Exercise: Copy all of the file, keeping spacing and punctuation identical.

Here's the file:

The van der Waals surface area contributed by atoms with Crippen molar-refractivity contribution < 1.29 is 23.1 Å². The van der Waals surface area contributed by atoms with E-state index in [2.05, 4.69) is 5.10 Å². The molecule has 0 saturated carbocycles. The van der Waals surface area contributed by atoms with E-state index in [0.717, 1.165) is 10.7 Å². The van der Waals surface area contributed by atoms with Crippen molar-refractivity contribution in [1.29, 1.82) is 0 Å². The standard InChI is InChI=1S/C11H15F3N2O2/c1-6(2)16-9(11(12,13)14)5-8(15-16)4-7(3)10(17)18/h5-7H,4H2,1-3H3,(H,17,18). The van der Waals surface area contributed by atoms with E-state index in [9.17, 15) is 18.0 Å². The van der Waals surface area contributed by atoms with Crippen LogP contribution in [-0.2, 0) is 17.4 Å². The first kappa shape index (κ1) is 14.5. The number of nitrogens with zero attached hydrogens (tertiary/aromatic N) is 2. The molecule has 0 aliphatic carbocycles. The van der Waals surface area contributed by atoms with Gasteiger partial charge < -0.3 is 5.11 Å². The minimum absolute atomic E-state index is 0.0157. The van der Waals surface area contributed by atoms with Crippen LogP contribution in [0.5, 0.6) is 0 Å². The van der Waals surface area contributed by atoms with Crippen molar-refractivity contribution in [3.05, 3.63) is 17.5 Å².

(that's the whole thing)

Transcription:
The van der Waals surface area contributed by atoms with Crippen molar-refractivity contribution < 1.29 is 23.1 Å². The van der Waals surface area contributed by atoms with E-state index in [2.05, 4.69) is 5.10 Å². The molecule has 0 saturated carbocycles. The van der Waals surface area contributed by atoms with E-state index in [0.717, 1.165) is 10.7 Å². The van der Waals surface area contributed by atoms with Crippen molar-refractivity contribution in [1.29, 1.82) is 0 Å². The standard InChI is InChI=1S/C11H15F3N2O2/c1-6(2)16-9(11(12,13)14)5-8(15-16)4-7(3)10(17)18/h5-7H,4H2,1-3H3,(H,17,18). The van der Waals surface area contributed by atoms with E-state index in [9.17, 15) is 18.0 Å². The van der Waals surface area contributed by atoms with Crippen LogP contribution in [-0.2, 0) is 17.4 Å². The first kappa shape index (κ1) is 14.5. The number of nitrogens with zero attached hydrogens (tertiary/aromatic N) is 2. The molecule has 0 aliphatic carbocycles. The van der Waals surface area contributed by atoms with Gasteiger partial charge < -0.3 is 5.11 Å². The minimum absolute atomic E-state index is 0.0157. The van der Waals surface area contributed by atoms with Crippen LogP contribution in [0.5, 0.6) is 0 Å². The van der Waals surface area contributed by atoms with Crippen molar-refractivity contribution in [3.05, 3.63) is 17.5 Å².